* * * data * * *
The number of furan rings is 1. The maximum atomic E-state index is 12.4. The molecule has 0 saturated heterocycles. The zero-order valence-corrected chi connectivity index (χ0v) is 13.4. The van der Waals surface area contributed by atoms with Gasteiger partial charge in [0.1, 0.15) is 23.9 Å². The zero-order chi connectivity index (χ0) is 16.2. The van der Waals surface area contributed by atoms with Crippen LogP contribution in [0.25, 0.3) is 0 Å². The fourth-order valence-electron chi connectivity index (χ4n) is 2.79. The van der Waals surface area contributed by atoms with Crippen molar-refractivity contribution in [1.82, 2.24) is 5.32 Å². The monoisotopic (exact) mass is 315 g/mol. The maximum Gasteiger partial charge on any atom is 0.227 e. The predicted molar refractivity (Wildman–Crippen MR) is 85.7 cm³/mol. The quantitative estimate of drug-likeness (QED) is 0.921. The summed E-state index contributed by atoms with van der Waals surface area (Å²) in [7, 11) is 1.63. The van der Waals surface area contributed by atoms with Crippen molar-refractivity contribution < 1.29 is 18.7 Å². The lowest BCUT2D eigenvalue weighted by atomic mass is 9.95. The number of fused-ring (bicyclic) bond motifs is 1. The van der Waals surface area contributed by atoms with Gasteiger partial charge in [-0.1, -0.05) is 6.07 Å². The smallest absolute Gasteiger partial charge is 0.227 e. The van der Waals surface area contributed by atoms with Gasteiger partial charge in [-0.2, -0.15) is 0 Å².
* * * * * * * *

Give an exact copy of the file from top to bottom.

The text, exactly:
The number of furan rings is 1. The maximum atomic E-state index is 12.4. The molecule has 0 saturated heterocycles. The zero-order valence-corrected chi connectivity index (χ0v) is 13.4. The van der Waals surface area contributed by atoms with Gasteiger partial charge in [0.1, 0.15) is 23.9 Å². The zero-order chi connectivity index (χ0) is 16.2. The van der Waals surface area contributed by atoms with Crippen LogP contribution in [0.25, 0.3) is 0 Å². The fourth-order valence-electron chi connectivity index (χ4n) is 2.79. The van der Waals surface area contributed by atoms with Crippen molar-refractivity contribution in [1.82, 2.24) is 5.32 Å². The monoisotopic (exact) mass is 315 g/mol. The maximum Gasteiger partial charge on any atom is 0.227 e. The predicted molar refractivity (Wildman–Crippen MR) is 85.7 cm³/mol. The quantitative estimate of drug-likeness (QED) is 0.921. The summed E-state index contributed by atoms with van der Waals surface area (Å²) in [7, 11) is 1.63. The van der Waals surface area contributed by atoms with Crippen molar-refractivity contribution < 1.29 is 18.7 Å². The lowest BCUT2D eigenvalue weighted by atomic mass is 9.95. The number of fused-ring (bicyclic) bond motifs is 1. The van der Waals surface area contributed by atoms with Gasteiger partial charge in [-0.1, -0.05) is 6.07 Å². The smallest absolute Gasteiger partial charge is 0.227 e. The van der Waals surface area contributed by atoms with Gasteiger partial charge in [-0.2, -0.15) is 0 Å².